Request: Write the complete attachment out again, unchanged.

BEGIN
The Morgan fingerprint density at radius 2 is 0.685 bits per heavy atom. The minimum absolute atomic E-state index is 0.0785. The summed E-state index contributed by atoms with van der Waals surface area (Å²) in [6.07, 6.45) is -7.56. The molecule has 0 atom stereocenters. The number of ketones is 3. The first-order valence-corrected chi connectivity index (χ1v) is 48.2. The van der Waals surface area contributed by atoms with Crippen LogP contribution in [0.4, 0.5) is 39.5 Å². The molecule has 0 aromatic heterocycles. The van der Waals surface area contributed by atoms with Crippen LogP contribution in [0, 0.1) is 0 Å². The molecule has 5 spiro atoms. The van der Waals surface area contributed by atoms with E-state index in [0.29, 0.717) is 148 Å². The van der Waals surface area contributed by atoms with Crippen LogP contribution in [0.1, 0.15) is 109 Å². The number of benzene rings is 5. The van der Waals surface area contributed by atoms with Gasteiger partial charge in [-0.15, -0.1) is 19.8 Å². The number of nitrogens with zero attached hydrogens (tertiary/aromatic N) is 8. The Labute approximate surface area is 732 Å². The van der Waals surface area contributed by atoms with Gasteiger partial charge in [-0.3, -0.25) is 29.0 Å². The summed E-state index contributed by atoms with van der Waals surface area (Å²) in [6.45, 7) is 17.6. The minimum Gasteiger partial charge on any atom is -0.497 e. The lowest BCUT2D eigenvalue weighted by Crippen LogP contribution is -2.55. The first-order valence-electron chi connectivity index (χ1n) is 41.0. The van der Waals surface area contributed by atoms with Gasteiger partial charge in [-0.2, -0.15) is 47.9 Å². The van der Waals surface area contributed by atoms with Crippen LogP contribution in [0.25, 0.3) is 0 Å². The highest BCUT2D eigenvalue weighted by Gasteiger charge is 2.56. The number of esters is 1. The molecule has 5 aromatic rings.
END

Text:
The Morgan fingerprint density at radius 2 is 0.685 bits per heavy atom. The minimum absolute atomic E-state index is 0.0785. The summed E-state index contributed by atoms with van der Waals surface area (Å²) in [6.07, 6.45) is -7.56. The molecule has 0 atom stereocenters. The number of ketones is 3. The first-order valence-corrected chi connectivity index (χ1v) is 48.2. The van der Waals surface area contributed by atoms with Crippen LogP contribution in [0.4, 0.5) is 39.5 Å². The molecule has 0 aromatic heterocycles. The van der Waals surface area contributed by atoms with Crippen LogP contribution in [0, 0.1) is 0 Å². The molecule has 5 spiro atoms. The van der Waals surface area contributed by atoms with E-state index in [0.29, 0.717) is 148 Å². The van der Waals surface area contributed by atoms with Crippen LogP contribution in [0.1, 0.15) is 109 Å². The number of benzene rings is 5. The van der Waals surface area contributed by atoms with Gasteiger partial charge in [-0.15, -0.1) is 19.8 Å². The number of nitrogens with zero attached hydrogens (tertiary/aromatic N) is 8. The Labute approximate surface area is 732 Å². The van der Waals surface area contributed by atoms with Gasteiger partial charge in [-0.3, -0.25) is 29.0 Å². The summed E-state index contributed by atoms with van der Waals surface area (Å²) in [6.45, 7) is 17.6. The minimum Gasteiger partial charge on any atom is -0.497 e. The lowest BCUT2D eigenvalue weighted by Crippen LogP contribution is -2.55. The first-order valence-electron chi connectivity index (χ1n) is 41.0. The van der Waals surface area contributed by atoms with Gasteiger partial charge in [-0.2, -0.15) is 47.9 Å². The van der Waals surface area contributed by atoms with Crippen LogP contribution in [0.25, 0.3) is 0 Å². The highest BCUT2D eigenvalue weighted by Gasteiger charge is 2.56. The number of esters is 1. The molecule has 5 aromatic rings.